Computational approaches for identifying epigenomic contexts of somatic mutations

    Project Details


    ABSTRACT During normal development, aging, and diseases such as cancer, DNA damage due to endogenous and external factors, and repair defects result in accumulation of different types of somatic mutations including single nucleotide substitutions, small InDels, copy number alterations, translocations, and ploidy changes. While a vast majority of somatic mutations in the genome are not disease drivers, their patterns of genetic changes and associated context can provide insights into past exposure to mutagens, mechanisms of DNA damage and repair defects, and extent of genomic instability, which are important for understanding disease etiology, minimizing hazardous environmental exposure, and also predicting efficacy of emerging treatment strategies such as immunotherapy. A number of mutation signatures have been identified based on local sequence contexts to address this need. But, mechanisms of DNA damage and repair preferences depend on both local sequence and epigenomic contexts, and it remains to be understood whether epigenomic contexts of emerging mutation signatures can provide critical, complementary etiological insights at a genome-wide scale, which are not apparent from sequence contexts alone. This is of fundamental importance, because (i) etiology of many of the emerging mutation signatures is currently unknown, (ii) DNA damage response and repair depends on tissue contexts, and defects in core DNA repair genes often result in cancer development in tissue-specific manner, and (iii) differences in the extent of DNA damage and repair between stem and differentiated cells within the same tissues have consequences for aging and disease incidence rates. Built logically on our previous works, we propose to develop computational approaches to determine the impact of epigenomic contexts on the patterns of somatic mutations within and across tissue types, and validate computational predictions using targeted experiments. In Aim-1, we will develop an epigenomic context preference map for emerging mutation signatures. In Aim-2, we will determine the basis of tissue-dependent differences in mutation profiles attributed to DNA repair defects. In Aim-3, we will predict the extent of cell lineage-dependent patterns of mutation accumulation from the mutational landscape of terminal cells. I am currently an early stage investigator, and the proposal is aligned with my long-term goal to identify fundamental principles of mutability and evolvability of somatic genomes. Our project will deliver novel resources and knowledge for addressing questions regarding genomic integrity during development and aging, and diseases such as cancer. !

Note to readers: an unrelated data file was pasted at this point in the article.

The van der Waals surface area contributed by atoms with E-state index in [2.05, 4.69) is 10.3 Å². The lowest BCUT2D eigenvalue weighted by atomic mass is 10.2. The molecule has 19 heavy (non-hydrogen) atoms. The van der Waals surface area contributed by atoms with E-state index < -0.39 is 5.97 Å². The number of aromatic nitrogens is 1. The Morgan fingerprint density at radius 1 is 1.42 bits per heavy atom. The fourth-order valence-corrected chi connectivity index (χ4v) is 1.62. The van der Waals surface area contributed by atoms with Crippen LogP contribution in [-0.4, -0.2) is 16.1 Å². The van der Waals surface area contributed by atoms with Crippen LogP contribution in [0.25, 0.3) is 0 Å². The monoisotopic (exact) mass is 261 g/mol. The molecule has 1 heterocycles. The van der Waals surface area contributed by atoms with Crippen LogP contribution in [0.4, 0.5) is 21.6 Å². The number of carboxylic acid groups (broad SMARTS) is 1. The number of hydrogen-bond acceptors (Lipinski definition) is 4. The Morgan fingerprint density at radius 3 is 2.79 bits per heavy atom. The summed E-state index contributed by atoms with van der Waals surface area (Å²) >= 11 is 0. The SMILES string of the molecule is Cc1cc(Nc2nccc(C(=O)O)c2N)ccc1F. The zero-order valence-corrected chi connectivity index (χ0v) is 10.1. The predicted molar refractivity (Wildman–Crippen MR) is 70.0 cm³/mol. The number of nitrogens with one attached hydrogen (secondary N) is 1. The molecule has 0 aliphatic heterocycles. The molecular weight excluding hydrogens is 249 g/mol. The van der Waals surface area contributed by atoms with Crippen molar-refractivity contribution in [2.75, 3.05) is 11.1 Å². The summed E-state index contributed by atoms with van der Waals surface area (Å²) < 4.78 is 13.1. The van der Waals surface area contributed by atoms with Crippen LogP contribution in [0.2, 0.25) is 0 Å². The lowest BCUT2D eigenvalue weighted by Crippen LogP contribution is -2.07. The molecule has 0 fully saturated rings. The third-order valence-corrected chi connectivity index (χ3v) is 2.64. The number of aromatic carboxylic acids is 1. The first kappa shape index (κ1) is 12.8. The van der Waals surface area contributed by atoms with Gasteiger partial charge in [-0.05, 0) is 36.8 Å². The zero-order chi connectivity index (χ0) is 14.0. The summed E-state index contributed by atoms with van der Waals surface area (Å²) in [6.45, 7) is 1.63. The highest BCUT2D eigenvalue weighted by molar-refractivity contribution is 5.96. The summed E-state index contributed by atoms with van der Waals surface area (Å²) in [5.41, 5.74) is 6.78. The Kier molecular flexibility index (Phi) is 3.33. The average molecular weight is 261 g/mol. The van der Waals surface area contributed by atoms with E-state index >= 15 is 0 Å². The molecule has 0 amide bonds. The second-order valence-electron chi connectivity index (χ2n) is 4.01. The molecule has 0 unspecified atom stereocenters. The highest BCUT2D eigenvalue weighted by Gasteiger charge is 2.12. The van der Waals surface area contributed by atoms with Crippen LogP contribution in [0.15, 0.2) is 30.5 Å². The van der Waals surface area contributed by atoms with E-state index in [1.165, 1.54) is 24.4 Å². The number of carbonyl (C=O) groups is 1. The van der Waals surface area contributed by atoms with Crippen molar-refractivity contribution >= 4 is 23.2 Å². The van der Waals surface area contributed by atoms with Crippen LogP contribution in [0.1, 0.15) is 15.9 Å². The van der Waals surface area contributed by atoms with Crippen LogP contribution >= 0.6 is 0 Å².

Effective start/end date4/1/193/31/22


    • National Institute of General Medical Sciences: $357,750.00
    • National Institute of General Medical Sciences: $336,177.00


    • Genetics
    • Molecular Biology


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